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San Diego election 2016 preview: City Council

Commentary: Politically Aware

Anthony Bernal

In presidential election years, the five odd-numbered City Council districts are up for election. As with the California legislative elections, they can be dull because the incumbent wins easily or the general election features two candidates from the same party. 2016 looks to be a bit more interesting than most, with three open seats and an incumbent who could face a stiff challenge.

That leaves one safe seat: Mark Kersey, District 5. Kersey has the conservative bona fides to keep his district happy, but clearly wants to be a problem solver in City Council. He hasn’t drawn a significant Democratic challenger and probably won’t. The question isn’t whether he can keep his seat, but how far his star will rise.

District 1. In 2012, this was the swing City Council district, and showed the importance of Democrats making it to November. Ray Ellis beat incumbent Sherri Lightener in the June primary but failed to reach 50 percent, allowing Lightener to come back and beat him in November. Combined with Bob Filner’s victory, it was supposed to give Democrats four years of unfettered control of City Hall; now, it is all that keeps Democrats in charge of City Council.

Chris Ward

Council President Lightener is termed out, but Ellis is back. At this point, he is facing Barbara Bry and Joe LaCava. The former seems to be the favorite of big money Democrats, while the latter is trying to solidify the grass roots support. Expect Democrats to pull out all the stops to keep Ellis below 50 percent in June, and then unify to get the surviving Democrat across the finish line in November.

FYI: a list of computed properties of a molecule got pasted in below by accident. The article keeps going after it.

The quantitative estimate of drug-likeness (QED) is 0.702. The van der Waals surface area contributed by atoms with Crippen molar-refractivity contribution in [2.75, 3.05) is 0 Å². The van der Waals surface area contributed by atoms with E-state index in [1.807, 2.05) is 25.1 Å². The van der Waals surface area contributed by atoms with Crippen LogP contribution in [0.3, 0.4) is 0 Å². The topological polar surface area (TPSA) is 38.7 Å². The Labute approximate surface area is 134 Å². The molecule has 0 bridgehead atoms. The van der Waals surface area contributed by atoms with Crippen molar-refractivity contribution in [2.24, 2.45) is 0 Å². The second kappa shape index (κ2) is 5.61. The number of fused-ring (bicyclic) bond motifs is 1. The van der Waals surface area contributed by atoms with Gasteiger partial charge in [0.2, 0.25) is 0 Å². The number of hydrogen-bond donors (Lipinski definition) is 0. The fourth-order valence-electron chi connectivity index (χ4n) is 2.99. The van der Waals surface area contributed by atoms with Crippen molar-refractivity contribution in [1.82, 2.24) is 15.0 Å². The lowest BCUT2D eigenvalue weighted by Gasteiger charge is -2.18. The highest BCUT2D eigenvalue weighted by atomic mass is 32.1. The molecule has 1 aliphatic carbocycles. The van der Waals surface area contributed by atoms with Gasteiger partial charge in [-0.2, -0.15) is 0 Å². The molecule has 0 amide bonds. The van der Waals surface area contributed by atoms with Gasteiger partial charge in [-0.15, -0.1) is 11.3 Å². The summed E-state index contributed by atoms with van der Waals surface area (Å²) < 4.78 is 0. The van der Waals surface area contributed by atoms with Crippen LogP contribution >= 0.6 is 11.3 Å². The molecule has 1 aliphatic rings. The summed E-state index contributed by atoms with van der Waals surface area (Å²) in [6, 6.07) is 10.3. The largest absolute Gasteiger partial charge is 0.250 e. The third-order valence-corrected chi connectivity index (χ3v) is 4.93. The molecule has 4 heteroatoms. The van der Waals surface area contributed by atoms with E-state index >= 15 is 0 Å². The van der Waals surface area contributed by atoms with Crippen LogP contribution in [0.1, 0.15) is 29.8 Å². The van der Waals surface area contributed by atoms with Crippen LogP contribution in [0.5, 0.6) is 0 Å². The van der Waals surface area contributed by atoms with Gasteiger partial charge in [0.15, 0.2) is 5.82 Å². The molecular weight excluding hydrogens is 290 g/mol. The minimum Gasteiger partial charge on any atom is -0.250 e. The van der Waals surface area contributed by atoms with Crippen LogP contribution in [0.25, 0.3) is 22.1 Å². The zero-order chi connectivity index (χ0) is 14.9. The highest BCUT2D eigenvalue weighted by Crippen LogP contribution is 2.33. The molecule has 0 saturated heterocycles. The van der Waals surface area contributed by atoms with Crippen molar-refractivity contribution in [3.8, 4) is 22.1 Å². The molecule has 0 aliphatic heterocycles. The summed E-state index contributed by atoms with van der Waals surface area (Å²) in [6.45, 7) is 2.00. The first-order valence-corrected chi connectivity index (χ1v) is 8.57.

District 3. Through 2013 and 2014, it seemed like this race could be a progressive bloodbath, with a number of candidates rivaling the current Republican presidential field. Somehow, it narrowed to two candidates: Anthony Bernal and Chris Ward. Ward is drawing strong support from the LGBT community and establishment with both his boss, State Sen. Marty Block and Assembly Speaker Toni Atkins supporting him despite running against each other. Bernal works for Councilmember Gloria and has some LGBT support, but may need a surge from downtown voters to replace LGBT voters who want to keep their seat at the table.

District 7. Councilmember Scott Sherman could have a much tougher road than fellow incumbent Kersey. District 7 isn’t as red as District 5, but Sherman managed to tie up the election in June 2012, coming in a hair over 50 percent. Two Democratic candidates are trying to ensure it doesn’t happen again: Jose Caballero and Justin DeCesare. If one of them can make it to November, Sherman could face a tough test. Democrats would love to keep this seat in play rather than letting District 1 decide the fate of the Council.

District 9. Incumbent Marti Emerald decided not to run for re-election, leaving the seat open. It will likely stay in Democratic hands, but it will be a battle between money, organizing and endorsements. The current slate includes Ricardo Flores, Georgette Gomez, Araceli Martinez and Sarah Saez, but this race feels the least developed, and more candidates could be coming.

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Posted by on Nov 25, 2015. Filed under Politically Aware. You can follow any responses to this entry through the RSS 2.0. You can leave a response or trackback to this entry

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